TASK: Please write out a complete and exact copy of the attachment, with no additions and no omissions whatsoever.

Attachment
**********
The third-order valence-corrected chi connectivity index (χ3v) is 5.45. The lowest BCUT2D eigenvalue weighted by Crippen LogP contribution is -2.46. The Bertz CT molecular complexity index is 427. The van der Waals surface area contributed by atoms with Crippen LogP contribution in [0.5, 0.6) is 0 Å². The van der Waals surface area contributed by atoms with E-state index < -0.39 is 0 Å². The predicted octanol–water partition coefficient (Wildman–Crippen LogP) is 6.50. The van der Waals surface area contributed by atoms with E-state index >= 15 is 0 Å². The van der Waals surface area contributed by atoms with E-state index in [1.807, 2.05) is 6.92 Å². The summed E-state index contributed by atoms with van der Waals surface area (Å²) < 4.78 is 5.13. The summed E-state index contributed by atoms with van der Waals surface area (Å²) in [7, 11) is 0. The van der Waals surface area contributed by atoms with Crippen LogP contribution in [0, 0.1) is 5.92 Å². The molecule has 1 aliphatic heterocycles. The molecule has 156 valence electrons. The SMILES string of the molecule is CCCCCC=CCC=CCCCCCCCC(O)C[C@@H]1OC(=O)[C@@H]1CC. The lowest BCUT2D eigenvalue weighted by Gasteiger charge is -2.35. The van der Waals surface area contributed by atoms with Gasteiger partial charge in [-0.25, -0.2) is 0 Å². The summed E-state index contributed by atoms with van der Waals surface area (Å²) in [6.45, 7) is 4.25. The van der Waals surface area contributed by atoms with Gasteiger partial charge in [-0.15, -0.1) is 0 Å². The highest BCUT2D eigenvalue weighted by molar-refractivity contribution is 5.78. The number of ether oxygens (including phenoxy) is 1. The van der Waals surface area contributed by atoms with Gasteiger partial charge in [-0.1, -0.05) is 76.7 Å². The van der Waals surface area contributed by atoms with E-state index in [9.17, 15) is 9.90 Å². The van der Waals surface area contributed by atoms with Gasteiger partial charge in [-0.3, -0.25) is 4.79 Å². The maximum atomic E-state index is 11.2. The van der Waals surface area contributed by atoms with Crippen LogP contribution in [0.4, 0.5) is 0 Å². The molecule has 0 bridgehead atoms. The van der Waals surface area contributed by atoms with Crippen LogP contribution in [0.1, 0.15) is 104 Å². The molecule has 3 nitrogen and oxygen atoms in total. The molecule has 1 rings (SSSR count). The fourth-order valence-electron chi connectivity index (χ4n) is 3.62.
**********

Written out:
The third-order valence-corrected chi connectivity index (χ3v) is 5.45. The lowest BCUT2D eigenvalue weighted by Crippen LogP contribution is -2.46. The Bertz CT molecular complexity index is 427. The van der Waals surface area contributed by atoms with Crippen LogP contribution in [0.5, 0.6) is 0 Å². The van der Waals surface area contributed by atoms with E-state index < -0.39 is 0 Å². The predicted octanol–water partition coefficient (Wildman–Crippen LogP) is 6.50. The van der Waals surface area contributed by atoms with E-state index >= 15 is 0 Å². The van der Waals surface area contributed by atoms with E-state index in [1.807, 2.05) is 6.92 Å². The summed E-state index contributed by atoms with van der Waals surface area (Å²) < 4.78 is 5.13. The summed E-state index contributed by atoms with van der Waals surface area (Å²) in [7, 11) is 0. The van der Waals surface area contributed by atoms with Crippen LogP contribution in [0, 0.1) is 5.92 Å². The molecule has 1 aliphatic heterocycles. The molecule has 156 valence electrons. The SMILES string of the molecule is CCCCCC=CCC=CCCCCCCCC(O)C[C@@H]1OC(=O)[C@@H]1CC. The lowest BCUT2D eigenvalue weighted by Gasteiger charge is -2.35. The van der Waals surface area contributed by atoms with Gasteiger partial charge in [-0.25, -0.2) is 0 Å². The summed E-state index contributed by atoms with van der Waals surface area (Å²) in [6.45, 7) is 4.25. The van der Waals surface area contributed by atoms with Gasteiger partial charge in [-0.15, -0.1) is 0 Å². The highest BCUT2D eigenvalue weighted by molar-refractivity contribution is 5.78. The number of ether oxygens (including phenoxy) is 1. The van der Waals surface area contributed by atoms with Gasteiger partial charge in [-0.1, -0.05) is 76.7 Å². The van der Waals surface area contributed by atoms with E-state index in [9.17, 15) is 9.90 Å². The van der Waals surface area contributed by atoms with Gasteiger partial charge in [-0.3, -0.25) is 4.79 Å². The maximum atomic E-state index is 11.2. The van der Waals surface area contributed by atoms with Crippen LogP contribution in [0.4, 0.5) is 0 Å². The molecule has 0 bridgehead atoms. The van der Waals surface area contributed by atoms with Crippen LogP contribution in [0.1, 0.15) is 104 Å². The molecule has 3 nitrogen and oxygen atoms in total. The molecule has 1 rings (SSSR count). The fourth-order valence-electron chi connectivity index (χ4n) is 3.62.